Bookmark   May 22, 2012 at 2:17PM
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Deviant, what is it that you think is so difficult about building a stone column? ... and for that matter, controlling Hedera helix ivy? Both seem easy to me.

    Bookmark   May 22, 2012 at 6:03PM
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I did enjoy building my stone walls very much. it was indeed meditative!
I have been contemplating the columns and I think they may have too much of a formal look for my yard, which has a rustic, definately un-manicured feel.
I think an inexpensive wire fence a few feet beyond the stone wall is the way to go, aesthetically and budget-wise.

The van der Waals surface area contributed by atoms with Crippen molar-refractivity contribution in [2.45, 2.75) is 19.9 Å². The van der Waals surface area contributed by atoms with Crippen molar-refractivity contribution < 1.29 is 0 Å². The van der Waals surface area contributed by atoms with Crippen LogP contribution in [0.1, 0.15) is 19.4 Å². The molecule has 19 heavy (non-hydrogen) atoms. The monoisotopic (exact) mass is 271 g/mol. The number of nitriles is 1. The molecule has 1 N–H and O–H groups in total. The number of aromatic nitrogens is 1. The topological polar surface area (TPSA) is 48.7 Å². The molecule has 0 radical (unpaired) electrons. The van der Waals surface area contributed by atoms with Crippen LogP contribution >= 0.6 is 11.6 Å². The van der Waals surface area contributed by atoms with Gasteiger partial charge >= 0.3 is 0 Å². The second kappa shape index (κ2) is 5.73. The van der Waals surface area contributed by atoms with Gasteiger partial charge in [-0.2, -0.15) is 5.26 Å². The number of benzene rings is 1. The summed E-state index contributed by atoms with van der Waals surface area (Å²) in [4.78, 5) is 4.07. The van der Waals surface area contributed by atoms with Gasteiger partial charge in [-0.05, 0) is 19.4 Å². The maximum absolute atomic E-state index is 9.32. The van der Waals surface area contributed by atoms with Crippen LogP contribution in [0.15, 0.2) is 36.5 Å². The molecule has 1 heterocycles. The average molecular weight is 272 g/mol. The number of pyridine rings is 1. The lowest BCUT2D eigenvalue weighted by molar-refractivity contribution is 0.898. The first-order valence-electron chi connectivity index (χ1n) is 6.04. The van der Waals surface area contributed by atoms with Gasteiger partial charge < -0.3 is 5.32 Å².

I hate grubbing ivy!!!!! It is insanely difficult to control in this area.
A couple hours of pulling ivy totally wears me out, whereas I could build stone walls all day long!

Thank you everyone for all your input!

    Bookmark   May 22, 2012 at 8:44PM
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deviant-deziner(Oh zone)

give us a thrill by taking a photo of your fence and how it worked out with your stone wall when you are done.


    Bookmark   May 22, 2012 at 9:08PM
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I'll do that, dd!

    Bookmark   May 22, 2012 at 9:58PM
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deviant-deziner(Oh zone)

found this old project in the archives. The property composes several acres which are fenced in with a simple round 6 " diameter pressure treated post at 8 feet on center with galvanized wildlife wire ( the pattern at the bottom is 2x2 and it opens up to a wider pattern at the top )